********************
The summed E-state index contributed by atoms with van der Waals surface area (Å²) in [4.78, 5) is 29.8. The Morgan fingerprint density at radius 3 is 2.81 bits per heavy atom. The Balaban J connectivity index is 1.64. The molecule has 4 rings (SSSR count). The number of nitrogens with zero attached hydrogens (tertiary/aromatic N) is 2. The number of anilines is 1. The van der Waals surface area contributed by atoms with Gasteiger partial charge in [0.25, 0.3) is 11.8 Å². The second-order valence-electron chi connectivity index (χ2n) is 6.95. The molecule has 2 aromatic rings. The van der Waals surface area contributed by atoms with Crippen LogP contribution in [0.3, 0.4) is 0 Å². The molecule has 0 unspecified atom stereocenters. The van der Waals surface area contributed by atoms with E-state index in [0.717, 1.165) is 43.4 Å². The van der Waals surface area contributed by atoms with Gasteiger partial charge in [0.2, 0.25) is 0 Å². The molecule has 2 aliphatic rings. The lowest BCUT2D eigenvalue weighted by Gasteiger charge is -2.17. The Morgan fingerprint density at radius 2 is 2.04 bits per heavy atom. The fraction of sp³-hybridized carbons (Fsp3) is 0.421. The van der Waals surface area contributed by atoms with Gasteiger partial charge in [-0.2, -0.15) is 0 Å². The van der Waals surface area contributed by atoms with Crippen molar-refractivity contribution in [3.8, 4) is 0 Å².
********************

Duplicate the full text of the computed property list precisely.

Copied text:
The summed E-state index contributed by atoms with van der Waals surface area (Å²) in [4.78, 5) is 29.8. The Morgan fingerprint density at radius 3 is 2.81 bits per heavy atom. The Balaban J connectivity index is 1.64. The molecule has 4 rings (SSSR count). The number of nitrogens with zero attached hydrogens (tertiary/aromatic N) is 2. The number of anilines is 1. The van der Waals surface area contributed by atoms with Gasteiger partial charge in [0.25, 0.3) is 11.8 Å². The second-order valence-electron chi connectivity index (χ2n) is 6.95. The molecule has 2 aromatic rings. The van der Waals surface area contributed by atoms with Crippen LogP contribution in [0.3, 0.4) is 0 Å². The molecule has 0 unspecified atom stereocenters. The van der Waals surface area contributed by atoms with E-state index in [0.717, 1.165) is 43.4 Å². The van der Waals surface area contributed by atoms with Gasteiger partial charge in [0.2, 0.25) is 0 Å². The molecule has 2 aliphatic rings. The lowest BCUT2D eigenvalue weighted by Gasteiger charge is -2.17. The Morgan fingerprint density at radius 2 is 2.04 bits per heavy atom. The fraction of sp³-hybridized carbons (Fsp3) is 0.421. The van der Waals surface area contributed by atoms with Gasteiger partial charge in [-0.2, -0.15) is 0 Å². The van der Waals surface area contributed by atoms with Crippen molar-refractivity contribution in [3.8, 4) is 0 Å².